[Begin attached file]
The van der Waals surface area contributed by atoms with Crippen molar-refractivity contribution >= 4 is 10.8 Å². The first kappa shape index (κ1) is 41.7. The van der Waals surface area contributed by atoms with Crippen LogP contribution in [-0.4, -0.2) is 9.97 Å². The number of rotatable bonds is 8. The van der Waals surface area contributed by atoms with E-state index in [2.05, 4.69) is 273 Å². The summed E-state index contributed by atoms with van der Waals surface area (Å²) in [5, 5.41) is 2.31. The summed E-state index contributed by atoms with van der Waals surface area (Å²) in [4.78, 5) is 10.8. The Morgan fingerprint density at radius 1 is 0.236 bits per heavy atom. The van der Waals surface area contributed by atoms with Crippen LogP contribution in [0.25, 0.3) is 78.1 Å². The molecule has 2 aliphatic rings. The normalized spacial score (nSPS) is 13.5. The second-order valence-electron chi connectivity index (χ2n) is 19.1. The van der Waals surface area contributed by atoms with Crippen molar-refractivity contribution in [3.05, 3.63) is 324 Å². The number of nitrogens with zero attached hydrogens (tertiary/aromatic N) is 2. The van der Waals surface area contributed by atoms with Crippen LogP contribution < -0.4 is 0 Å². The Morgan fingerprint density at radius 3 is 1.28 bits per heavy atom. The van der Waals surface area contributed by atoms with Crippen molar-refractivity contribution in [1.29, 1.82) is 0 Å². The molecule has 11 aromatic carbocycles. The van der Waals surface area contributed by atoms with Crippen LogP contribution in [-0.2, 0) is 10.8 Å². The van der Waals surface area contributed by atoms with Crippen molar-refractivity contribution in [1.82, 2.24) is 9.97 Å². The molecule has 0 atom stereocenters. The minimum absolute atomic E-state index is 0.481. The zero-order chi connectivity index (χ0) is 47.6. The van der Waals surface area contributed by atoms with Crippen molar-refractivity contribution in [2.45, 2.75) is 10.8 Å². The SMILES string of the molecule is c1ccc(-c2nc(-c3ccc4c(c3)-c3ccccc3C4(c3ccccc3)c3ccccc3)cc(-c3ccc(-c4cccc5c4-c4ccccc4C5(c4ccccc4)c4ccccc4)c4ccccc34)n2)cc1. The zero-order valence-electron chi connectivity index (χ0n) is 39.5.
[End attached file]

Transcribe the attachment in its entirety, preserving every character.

The van der Waals surface area contributed by atoms with Crippen molar-refractivity contribution >= 4 is 10.8 Å². The first kappa shape index (κ1) is 41.7. The van der Waals surface area contributed by atoms with Crippen LogP contribution in [-0.4, -0.2) is 9.97 Å². The number of rotatable bonds is 8. The van der Waals surface area contributed by atoms with E-state index in [2.05, 4.69) is 273 Å². The summed E-state index contributed by atoms with van der Waals surface area (Å²) in [5, 5.41) is 2.31. The summed E-state index contributed by atoms with van der Waals surface area (Å²) in [4.78, 5) is 10.8. The Morgan fingerprint density at radius 1 is 0.236 bits per heavy atom. The van der Waals surface area contributed by atoms with Crippen LogP contribution in [0.25, 0.3) is 78.1 Å². The molecule has 2 aliphatic rings. The normalized spacial score (nSPS) is 13.5. The second-order valence-electron chi connectivity index (χ2n) is 19.1. The van der Waals surface area contributed by atoms with Crippen molar-refractivity contribution in [3.05, 3.63) is 324 Å². The number of nitrogens with zero attached hydrogens (tertiary/aromatic N) is 2. The van der Waals surface area contributed by atoms with Crippen LogP contribution < -0.4 is 0 Å². The Morgan fingerprint density at radius 3 is 1.28 bits per heavy atom. The van der Waals surface area contributed by atoms with Crippen molar-refractivity contribution in [1.29, 1.82) is 0 Å². The molecule has 11 aromatic carbocycles. The van der Waals surface area contributed by atoms with Crippen LogP contribution in [-0.2, 0) is 10.8 Å². The van der Waals surface area contributed by atoms with Crippen molar-refractivity contribution in [1.82, 2.24) is 9.97 Å². The molecule has 0 atom stereocenters. The minimum absolute atomic E-state index is 0.481. The zero-order chi connectivity index (χ0) is 47.6. The van der Waals surface area contributed by atoms with Crippen molar-refractivity contribution in [2.45, 2.75) is 10.8 Å². The SMILES string of the molecule is c1ccc(-c2nc(-c3ccc4c(c3)-c3ccccc3C4(c3ccccc3)c3ccccc3)cc(-c3ccc(-c4cccc5c4-c4ccccc4C5(c4ccccc4)c4ccccc4)c4ccccc34)n2)cc1. The zero-order valence-electron chi connectivity index (χ0n) is 39.5.